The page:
Pollution may take centuries to reverse, warns Nobel winner
Best known for being US Secretary of Energy between 2009-2013, professor Steven Chu was only the second American-Chinese – and the first scientist – to become a cabinet secretary in the US. His responsibilities included being tasked by president Obama to assist BP in managing the Deepwater Horizon oil leak.
Awarded the 1997 Nobel Prize in physics alongside Claude Cohen-Tannoudji and William Phillips for laser cooling and atom trapping, Chu holds 26 honorary degrees, and is a member of the National Academy of Sciences and the American Philosophical Society, among other accolades.
In celebration of Hong Kong University of Science and Technology’s 25th anniversary, Chu was invited as a guest speaker to discuss climate change and the future of energy. “I view my work as a service to the world, not just the US,” he says. Interviewing Chu, it’s clear that for him energy is truly a global issue. The students know that, too – Hong Kong and international students spill onto the stairs of the auditorium, awaiting the distinguished scientist.
Chu is approachable and candid, even when discussing climate change. Between 2006-2010, Argo floats took world ocean temperatures and two satellites measured mass changes, proving that glaciers in Greenland are declining at an accelerated mass. Findings in Antarctica are similar. Water levels, such as those in California's aquifers, are also decreasing. In fact, 2014 was the warmest year on record, and 14 of the 15 warmest years recorded have all occurred in this short century.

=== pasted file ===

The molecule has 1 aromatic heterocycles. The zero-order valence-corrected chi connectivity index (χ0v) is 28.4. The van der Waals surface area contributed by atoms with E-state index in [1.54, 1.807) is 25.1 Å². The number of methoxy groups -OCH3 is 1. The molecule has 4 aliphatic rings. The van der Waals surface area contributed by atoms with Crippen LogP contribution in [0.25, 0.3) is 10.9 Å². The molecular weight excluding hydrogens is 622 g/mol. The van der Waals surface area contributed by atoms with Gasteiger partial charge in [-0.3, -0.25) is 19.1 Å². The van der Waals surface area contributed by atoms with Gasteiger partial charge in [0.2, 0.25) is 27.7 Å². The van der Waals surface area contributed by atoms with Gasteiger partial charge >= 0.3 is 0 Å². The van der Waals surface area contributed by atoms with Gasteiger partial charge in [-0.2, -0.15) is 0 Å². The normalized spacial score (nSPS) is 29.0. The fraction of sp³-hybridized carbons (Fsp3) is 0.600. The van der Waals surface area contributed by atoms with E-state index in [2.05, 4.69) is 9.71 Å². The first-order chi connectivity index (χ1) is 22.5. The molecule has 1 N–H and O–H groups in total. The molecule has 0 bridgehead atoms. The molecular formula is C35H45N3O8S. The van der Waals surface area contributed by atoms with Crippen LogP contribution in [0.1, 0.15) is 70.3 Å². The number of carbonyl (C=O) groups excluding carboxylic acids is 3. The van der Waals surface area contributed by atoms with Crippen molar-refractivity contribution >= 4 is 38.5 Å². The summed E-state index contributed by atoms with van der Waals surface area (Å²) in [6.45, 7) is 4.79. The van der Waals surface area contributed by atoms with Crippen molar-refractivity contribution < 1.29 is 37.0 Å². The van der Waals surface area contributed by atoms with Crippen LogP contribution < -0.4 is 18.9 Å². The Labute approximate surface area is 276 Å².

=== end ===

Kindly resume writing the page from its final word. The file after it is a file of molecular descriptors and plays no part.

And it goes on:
Chu moves swiftly on to the correlation between cigarette consumption and lung cancer – the onset of which, typically, comes about 25 years after the smoking habit starts. “It’s the highest preventable killer,” he warns. Based on the maths, he hypothesises that the air quality in Beijing is tantamount to smoking one pack of cigarettes a day – although, due to the time it takes for lung cancer to develop, it will take about another 10 years for us to see how accurate he is.
What he’s getting at is that these developments over decades will take far longer to reverse – if indeed they can be reversed at all. “Ocean acidity has increased by about 30 per cent since the industrial revolution, but to get it back down could take hundreds of years,” Chu says.
And how long will it take the air to rebalance if we manage to cut down our C02 emissions – or better, start recycling and capturing carbon? Global warming makes that estimation more difficult. “It could be a millennia,” Chu states. “Strictly speaking, the earth is actually in a cold period; it has at times been six to eight degrees warmer. We don’t know if we can make it cooler again.”
However, he believes that clean and renewable energy is the future and has faith in the major world economies’ commitment to it. “It's not diplomacy; this is the international community coming together and recognising that co-operation is key – we are on the same planet. We need to share technology and best practices; we need to be sustainable because water, energy and food access are becoming merged into one [issue],” he declares.